Characterization of the oligomerization and aggregation of human Serum Amyloid A.

Patke S, Srinivasan S, Maheshwari R, Srivastava SK, Aguilera JJ, Colón W, Kane RS - PLoS ONE (2013)

Characterization of “seeding” properties of MetSAA1.1 and hSAA1.1 by ThT fluorescence assay.(A) ThT fluorescence intensity profile for freshly refolded MetSAA1.1 only (black bars) and MetSAA1.1+ MetSAA1.1 “seed” (gray bars); (B) ThT fluorescence intensity profile for freshly refolded hSAA1.1 only (black bars) and hSAA1.1+ hSAA1.1 “seed” (gray bars). The concentration of protein was 20 µM. ThT fluorescence intensities were recorded by incubating the samples at 37°C.
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Related In: Results  -  Collection

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getmorefigures.php?uid=PMC3672174&req=5

pone-0064974-g004: Characterization of “seeding” properties of MetSAA1.1 and hSAA1.1 by ThT fluorescence assay.(A) ThT fluorescence intensity profile for freshly refolded MetSAA1.1 only (black bars) and MetSAA1.1+ MetSAA1.1 “seed” (gray bars); (B) ThT fluorescence intensity profile for freshly refolded hSAA1.1 only (black bars) and hSAA1.1+ hSAA1.1 “seed” (gray bars). The concentration of protein was 20 µM. ThT fluorescence intensities were recorded by incubating the samples at 37°C.
Mentions: After analyzing the fibrillation pathways of the two proteins, we then tested the ability of the aggregates formed by both the proteins to seed aggregation. Specifically, we attempted to “seed” the “native-like” oligomers of both MetSAA1.1 and hSAA1.1 with amyloid aggregates formed by the same protein following 72 h of incubation at 37°C. The solutions for these seeding experiments contained 18 µM freshly refolded MetSAA1.1 or hSAA1.1 and 2 µM MetSAA1.1 or hSAA1.1 aggregates obtained after 72 h incubation at 37°C. The final concentration of proteins in each of these mixtures was thus 20 µM (the same as that used for all previous studies) and the percentage of “seed” was effectively 10% of the total protein concentration. We monitored the aggregation kinetics of the “seeded” protein solutions using the ThT fluorescence assay and compared them with those for protein solutions containing 20 µM MetSAA1.1 or hSAA1.1 alone. As shown in Figure 4A (black bars) and also as observed previously (Fig. 2A), MetSAA1.1 aggregation was a gradual process with ThT fluorescence intensity saturating after ca. 24 h. “Seeding” freshly refolded MetSAA1.1 with MetSAA1.1 amyloid fibrils however significantly enhanced the rate of formation of cross-beta-rich aggregates with ThT fluorescence intensities saturating by ca. 1 h (Fig. 4A). On the other hand, we observed that hSAA1.1 “seed” did not have a significant impact on the aggregation kinetics of hSAA1.1 and ThT fluorescence intensities for both, hSAA1.1 alone (black bars) and hSAA1.1 plus hSAA1.1 “seed” (gray bars), saturated by ca. 24 h (Fig. 4B). Interestingly, “cross-seeding” freshly refolded hSAA1.1 with MetSAA1.1 amyloid fibrils marginally enhanced the rate of formation of cross-beta-rich aggregates with ThT fluorescence intensities saturating by ca. 6 h (Fig. S7 in File S1). Taken together these results show that while the late stage amyloid aggregates formed by MetSAA1.1 promote the conversion of MetSAA1.1 to cross-beta-rich aggregates, the late-stage aggregates formed by hSAA1.1 do not have a significant effect on hSAA1.1 aggregation.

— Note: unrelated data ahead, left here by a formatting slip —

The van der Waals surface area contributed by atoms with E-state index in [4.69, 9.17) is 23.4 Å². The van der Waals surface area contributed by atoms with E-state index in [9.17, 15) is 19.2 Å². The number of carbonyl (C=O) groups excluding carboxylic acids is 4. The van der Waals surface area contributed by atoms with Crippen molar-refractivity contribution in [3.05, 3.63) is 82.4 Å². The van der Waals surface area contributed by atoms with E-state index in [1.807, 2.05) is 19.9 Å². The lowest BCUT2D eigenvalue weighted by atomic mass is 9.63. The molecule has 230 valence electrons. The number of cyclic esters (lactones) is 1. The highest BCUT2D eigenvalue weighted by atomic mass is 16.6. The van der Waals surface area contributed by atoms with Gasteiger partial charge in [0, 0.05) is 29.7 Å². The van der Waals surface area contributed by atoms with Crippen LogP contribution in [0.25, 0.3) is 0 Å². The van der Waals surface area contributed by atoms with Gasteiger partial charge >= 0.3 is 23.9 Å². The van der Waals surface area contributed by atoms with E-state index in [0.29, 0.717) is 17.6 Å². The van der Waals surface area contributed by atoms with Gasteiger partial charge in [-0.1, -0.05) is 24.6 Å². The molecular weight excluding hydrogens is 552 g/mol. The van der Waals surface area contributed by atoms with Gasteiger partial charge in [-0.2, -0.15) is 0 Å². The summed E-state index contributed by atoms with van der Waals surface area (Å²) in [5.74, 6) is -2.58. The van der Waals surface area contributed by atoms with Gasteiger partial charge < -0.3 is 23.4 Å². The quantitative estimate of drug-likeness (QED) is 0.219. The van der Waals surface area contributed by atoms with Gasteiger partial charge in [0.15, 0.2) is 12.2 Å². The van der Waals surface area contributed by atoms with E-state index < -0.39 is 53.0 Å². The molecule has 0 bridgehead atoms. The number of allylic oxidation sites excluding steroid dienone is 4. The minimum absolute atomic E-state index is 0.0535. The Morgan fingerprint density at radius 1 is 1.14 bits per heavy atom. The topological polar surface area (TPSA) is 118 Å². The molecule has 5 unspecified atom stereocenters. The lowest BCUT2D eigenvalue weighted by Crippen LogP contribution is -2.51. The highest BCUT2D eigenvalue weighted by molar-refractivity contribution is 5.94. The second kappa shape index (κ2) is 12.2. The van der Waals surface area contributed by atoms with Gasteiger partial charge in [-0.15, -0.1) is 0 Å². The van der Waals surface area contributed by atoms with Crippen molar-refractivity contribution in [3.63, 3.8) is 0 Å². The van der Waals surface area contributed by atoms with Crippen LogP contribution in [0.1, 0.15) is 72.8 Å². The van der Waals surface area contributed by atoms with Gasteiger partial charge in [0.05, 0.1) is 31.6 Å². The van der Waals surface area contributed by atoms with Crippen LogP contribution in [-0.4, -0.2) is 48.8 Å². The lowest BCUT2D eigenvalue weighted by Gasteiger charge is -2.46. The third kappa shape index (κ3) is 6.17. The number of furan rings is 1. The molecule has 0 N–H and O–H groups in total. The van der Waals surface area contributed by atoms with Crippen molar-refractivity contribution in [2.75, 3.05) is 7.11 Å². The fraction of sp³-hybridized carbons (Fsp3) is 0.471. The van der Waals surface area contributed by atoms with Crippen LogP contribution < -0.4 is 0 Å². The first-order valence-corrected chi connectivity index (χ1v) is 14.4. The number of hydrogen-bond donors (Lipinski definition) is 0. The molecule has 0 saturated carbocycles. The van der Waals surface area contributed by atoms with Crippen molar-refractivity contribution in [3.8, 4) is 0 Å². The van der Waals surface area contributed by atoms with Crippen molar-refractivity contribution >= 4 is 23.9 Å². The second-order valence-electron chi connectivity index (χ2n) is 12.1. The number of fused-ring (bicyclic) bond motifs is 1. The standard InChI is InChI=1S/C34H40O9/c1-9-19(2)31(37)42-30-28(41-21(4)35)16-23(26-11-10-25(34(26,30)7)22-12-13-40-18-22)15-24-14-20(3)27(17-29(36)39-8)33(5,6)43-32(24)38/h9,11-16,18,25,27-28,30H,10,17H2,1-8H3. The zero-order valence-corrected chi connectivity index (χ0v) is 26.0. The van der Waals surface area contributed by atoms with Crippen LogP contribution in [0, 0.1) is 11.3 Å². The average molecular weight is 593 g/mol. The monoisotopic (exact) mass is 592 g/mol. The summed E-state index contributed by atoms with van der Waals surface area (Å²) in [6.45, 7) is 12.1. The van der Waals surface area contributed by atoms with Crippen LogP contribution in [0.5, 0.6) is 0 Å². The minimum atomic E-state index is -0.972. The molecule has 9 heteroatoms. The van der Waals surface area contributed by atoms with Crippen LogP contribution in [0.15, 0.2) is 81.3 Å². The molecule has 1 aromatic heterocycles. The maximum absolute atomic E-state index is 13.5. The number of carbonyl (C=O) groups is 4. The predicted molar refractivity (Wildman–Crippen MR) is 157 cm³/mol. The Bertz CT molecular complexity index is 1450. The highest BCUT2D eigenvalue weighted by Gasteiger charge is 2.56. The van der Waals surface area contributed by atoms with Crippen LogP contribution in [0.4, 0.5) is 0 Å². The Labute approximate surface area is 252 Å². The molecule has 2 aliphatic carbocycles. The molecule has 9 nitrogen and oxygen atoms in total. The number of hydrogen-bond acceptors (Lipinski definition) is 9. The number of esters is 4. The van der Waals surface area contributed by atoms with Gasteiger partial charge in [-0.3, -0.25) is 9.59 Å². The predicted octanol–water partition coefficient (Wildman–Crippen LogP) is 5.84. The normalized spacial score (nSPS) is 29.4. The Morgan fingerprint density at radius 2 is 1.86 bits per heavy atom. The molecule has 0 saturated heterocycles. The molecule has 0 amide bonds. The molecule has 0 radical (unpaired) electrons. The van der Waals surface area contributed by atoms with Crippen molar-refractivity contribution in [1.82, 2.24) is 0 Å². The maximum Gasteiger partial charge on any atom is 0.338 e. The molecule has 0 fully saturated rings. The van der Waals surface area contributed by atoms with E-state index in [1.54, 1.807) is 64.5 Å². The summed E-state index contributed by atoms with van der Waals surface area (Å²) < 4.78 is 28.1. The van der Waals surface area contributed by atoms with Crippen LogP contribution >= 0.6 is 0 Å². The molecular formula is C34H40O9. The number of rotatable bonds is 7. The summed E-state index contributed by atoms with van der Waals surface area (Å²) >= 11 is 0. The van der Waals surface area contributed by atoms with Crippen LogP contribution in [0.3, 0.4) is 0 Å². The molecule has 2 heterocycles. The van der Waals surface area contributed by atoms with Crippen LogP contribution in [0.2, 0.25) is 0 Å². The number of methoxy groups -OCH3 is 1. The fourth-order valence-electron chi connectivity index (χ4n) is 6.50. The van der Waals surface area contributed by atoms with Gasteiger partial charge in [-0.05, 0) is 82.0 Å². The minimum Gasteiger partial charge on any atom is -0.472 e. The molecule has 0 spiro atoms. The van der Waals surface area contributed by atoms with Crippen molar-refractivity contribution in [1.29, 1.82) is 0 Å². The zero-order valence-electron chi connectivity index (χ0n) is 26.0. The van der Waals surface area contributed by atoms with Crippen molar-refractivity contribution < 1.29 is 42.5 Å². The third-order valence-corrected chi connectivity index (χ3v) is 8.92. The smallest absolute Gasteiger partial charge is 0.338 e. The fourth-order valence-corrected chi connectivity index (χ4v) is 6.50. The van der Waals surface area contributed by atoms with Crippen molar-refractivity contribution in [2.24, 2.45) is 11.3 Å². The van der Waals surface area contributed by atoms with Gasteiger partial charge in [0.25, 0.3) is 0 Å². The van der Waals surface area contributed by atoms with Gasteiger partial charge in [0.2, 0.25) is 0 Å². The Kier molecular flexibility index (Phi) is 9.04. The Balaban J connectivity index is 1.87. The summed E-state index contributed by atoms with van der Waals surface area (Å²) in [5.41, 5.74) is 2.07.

Bottom Line: We found that hSAA1.1 formed alpha helix-rich, marginally stable oligomers in vitro on refolding and cross-beta-rich aggregates following incubation at 37°C.Strikingly, while hSAA1.1 was not highly amyloidogenic in vitro, the addition of a single N-terminal methionine residue significantly enhanced the fibrillation propensity of hSAA1.1 and modulated its fibrillation pathway.A deeper understanding of the oligomerization and fibrillation pathway of hSAA1.1 may help elucidate its pathological role.

View Article: PubMed Central - PubMed

Affiliation: Department of Chemical and Biological Engineering, Rensselaer Polytechnic Institute, Troy, New York, USA.

ABSTRACT
The fibrillation of Serum Amyloid A (SAA) - a major acute phase protein - is believed to play a role in the disease Amyloid A (AA) Amyloidosis. To better understand the amyloid formation pathway of SAA, we characterized the oligomerization, misfolding, and aggregation of a disease-associated isoform of human SAA - human SAA1.1 (hSAA1.1) - using techniques ranging from circular dichroism spectroscopy to atomic force microscopy, fluorescence spectroscopy, immunoblot studies, solubility measurements, and seeding experiments. We found that hSAA1.1 formed alpha helix-rich, marginally stable oligomers in vitro on refolding and cross-beta-rich aggregates following incubation at 37°C. Strikingly, while hSAA1.1 was not highly amyloidogenic in vitro, the addition of a single N-terminal methionine residue significantly enhanced the fibrillation propensity of hSAA1.1 and modulated its fibrillation pathway. A deeper understanding of the oligomerization and fibrillation pathway of hSAA1.1 may help elucidate its pathological role.

Show MeSH
Related in: MedlinePlus